Welcome to the first edition of The Forum Focus, a roundup of the best headlines in the world of corporate leadership, innovation, and L&D. This week we’ll take a look at culture in the workplace, why best practices are bad for business, marketing lessons from McDonald’s, and how corporate alumni networks can assist former employees.
Barry Jaruzelski, John Loehr and Richard Holman put together a great piece in Strategy + Business that emphasizes the importance of corporate culture. According to this year’s Global Innovation 1000 study, only about half of all companies say their corporate culture supports their innovation strategy. But, those companies whose business goals and culture are aligned with their innovation strategy delivered 33 percent higher enterprise value growth and 17 percent higher profit growth on five-year measures. Their finding backs up data from the Center for Global Innovation, which found that not only is the internal culture of a firm is the strongest driver of radical innovation, but that its’ impact exceeds that of all other factors. It’s not how much money you invest in your company, but how you invest it.
Beyond investing in one’s employees and correcting corporate culture, it’s important to focus on the leadership tactics in the workplace. But often ‘best practices’ are bad for business. According to Mike Prokopeak’s piece in Chief Learning Officer magazine, leaders too often believe that what led to past success will lead to future wins.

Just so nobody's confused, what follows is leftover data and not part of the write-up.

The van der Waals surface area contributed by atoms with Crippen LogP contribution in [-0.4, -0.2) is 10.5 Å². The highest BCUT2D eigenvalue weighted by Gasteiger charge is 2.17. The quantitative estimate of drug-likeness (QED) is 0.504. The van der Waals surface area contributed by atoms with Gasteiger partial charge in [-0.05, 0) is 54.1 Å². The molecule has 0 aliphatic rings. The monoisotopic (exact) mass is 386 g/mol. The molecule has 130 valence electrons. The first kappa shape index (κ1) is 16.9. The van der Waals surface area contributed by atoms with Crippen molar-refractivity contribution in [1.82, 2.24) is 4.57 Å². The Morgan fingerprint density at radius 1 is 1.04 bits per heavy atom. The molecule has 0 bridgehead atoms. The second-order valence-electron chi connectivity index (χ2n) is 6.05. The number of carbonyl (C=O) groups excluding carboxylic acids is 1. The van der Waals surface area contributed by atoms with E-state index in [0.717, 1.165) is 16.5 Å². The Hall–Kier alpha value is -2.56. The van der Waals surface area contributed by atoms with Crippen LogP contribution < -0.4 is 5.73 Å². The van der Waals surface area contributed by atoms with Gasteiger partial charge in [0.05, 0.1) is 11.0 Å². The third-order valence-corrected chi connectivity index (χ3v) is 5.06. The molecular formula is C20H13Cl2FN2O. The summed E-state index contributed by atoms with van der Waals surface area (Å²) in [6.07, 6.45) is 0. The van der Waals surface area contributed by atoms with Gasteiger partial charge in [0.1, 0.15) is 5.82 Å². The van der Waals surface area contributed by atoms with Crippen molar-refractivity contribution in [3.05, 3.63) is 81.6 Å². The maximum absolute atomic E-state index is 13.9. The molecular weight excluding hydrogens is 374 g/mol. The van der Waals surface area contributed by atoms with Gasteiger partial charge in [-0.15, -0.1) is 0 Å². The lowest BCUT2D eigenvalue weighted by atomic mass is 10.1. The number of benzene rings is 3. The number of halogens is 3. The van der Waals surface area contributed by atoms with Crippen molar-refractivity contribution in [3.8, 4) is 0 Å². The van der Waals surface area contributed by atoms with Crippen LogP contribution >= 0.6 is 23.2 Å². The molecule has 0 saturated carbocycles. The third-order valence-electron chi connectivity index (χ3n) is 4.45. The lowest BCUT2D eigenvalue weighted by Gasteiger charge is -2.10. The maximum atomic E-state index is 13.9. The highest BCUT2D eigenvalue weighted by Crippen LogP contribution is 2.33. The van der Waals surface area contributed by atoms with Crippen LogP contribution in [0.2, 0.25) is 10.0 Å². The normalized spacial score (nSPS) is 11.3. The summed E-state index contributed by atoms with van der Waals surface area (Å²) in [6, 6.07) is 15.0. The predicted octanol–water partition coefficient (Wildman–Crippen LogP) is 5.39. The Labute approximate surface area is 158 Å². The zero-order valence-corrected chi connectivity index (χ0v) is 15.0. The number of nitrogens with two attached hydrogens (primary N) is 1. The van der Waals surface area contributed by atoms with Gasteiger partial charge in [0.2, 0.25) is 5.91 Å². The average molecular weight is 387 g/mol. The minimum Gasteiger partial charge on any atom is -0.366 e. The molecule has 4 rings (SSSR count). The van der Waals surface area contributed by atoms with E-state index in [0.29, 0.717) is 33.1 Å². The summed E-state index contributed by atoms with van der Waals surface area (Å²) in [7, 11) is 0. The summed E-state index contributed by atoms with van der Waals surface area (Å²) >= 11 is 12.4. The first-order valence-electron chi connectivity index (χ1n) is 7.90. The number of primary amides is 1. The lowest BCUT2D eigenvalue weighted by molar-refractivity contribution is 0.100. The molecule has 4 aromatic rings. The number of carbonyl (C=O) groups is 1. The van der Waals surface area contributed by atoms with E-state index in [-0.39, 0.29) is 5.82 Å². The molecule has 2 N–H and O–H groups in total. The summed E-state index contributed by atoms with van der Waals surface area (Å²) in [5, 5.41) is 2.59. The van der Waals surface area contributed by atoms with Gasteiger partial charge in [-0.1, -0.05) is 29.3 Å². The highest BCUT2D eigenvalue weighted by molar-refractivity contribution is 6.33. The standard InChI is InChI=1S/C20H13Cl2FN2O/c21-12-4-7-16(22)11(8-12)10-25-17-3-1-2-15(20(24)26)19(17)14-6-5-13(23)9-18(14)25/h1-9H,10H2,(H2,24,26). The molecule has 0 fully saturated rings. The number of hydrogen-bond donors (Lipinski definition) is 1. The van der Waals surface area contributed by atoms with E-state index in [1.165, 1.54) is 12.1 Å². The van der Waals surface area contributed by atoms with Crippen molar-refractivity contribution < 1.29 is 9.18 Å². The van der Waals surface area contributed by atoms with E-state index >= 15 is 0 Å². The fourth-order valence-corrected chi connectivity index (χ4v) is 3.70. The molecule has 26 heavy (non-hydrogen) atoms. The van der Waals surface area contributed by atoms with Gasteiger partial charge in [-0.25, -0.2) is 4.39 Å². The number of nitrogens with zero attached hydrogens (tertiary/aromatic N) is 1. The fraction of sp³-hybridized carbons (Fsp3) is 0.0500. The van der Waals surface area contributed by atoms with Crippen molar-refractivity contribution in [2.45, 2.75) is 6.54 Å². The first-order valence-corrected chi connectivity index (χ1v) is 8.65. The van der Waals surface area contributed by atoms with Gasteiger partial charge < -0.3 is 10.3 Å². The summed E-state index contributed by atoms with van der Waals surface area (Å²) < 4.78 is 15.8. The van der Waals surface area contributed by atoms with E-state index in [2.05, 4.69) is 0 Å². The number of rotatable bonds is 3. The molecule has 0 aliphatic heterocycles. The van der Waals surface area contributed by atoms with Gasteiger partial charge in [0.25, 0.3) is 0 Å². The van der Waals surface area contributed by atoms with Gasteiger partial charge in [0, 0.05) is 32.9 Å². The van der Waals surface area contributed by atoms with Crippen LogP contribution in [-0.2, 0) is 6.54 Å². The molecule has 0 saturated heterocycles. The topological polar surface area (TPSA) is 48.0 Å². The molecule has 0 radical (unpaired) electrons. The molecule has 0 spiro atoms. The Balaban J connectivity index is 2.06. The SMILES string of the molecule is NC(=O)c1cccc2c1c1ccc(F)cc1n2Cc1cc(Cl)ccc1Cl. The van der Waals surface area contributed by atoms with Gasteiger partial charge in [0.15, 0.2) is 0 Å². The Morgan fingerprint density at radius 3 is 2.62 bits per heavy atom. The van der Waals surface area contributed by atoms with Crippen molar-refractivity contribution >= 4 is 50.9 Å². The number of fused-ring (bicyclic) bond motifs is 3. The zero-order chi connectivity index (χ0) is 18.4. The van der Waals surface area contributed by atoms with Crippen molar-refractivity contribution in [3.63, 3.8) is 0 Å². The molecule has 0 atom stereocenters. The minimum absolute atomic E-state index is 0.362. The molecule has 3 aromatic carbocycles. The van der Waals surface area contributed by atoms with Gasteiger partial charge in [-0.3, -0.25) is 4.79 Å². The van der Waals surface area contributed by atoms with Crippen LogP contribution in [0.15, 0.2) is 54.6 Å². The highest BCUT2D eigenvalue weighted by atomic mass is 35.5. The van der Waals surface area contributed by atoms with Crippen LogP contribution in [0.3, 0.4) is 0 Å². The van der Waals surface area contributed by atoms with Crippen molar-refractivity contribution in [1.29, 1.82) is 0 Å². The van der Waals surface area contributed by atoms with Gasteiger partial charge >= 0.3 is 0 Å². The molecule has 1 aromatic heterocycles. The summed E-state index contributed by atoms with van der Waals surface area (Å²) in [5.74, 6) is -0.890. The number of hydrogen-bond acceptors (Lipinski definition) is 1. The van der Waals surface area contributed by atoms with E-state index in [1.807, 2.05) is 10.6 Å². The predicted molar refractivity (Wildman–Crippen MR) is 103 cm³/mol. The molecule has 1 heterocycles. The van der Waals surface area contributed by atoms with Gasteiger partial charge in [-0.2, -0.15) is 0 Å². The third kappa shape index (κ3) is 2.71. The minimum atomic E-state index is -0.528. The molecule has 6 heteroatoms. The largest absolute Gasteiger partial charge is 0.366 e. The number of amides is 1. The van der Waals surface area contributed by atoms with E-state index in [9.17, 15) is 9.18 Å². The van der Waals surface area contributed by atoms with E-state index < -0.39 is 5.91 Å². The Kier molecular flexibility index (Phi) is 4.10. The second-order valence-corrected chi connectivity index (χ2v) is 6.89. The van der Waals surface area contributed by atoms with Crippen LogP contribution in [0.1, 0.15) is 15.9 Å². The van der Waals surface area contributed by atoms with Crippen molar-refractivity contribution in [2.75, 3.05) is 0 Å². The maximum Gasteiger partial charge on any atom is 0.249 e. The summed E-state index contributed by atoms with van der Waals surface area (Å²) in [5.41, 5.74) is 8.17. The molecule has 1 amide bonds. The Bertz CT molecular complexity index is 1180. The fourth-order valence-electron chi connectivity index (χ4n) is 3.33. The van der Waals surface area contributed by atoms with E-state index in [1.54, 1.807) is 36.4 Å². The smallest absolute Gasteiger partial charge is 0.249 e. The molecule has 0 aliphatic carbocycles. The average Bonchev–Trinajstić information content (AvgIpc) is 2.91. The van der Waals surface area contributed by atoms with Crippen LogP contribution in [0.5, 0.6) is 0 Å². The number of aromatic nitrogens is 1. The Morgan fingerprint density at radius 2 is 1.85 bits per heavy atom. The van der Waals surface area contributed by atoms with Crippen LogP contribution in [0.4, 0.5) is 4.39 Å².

Sometimes your customers know your products better than you do. That may be the case with the McRib. In Inc. magazine, Nicole Carter takes a look at the marketing practice behind the “elusive” McRib sandwich, which, since 1982, is only available for a limited time each year in U.S. stores. Customers may miss the McRib when it is taken off the menu, but that is exactly why the product is so appealing. Hungry customers never have a chance to get sick of the boneless barbeque-pork sandwich and McDonald’s keeps making money – and its sense of humor. This is reminiscent of an 2007 interview with CEO Jim Skinner, who outlined a critical few points to ‘get better, not bigger’: faster, friendly service; more appealing ambiance, better value; and sharper marketing. Leadership like this keeps McDonald’s among the most admired companies for leadership.
We conclude with a concept that’s well known: It’s all about whom you know. In an Oct. 24 Wall Street Journal piece, more employers that are finding it difficult to fill skilled positions are tapping into corporate alumni networks to re-recruit employees. The article says these networks can be social in nature but also have an online component, such as message boards, blog posts from executives, profiles of prominent alumni and job postings.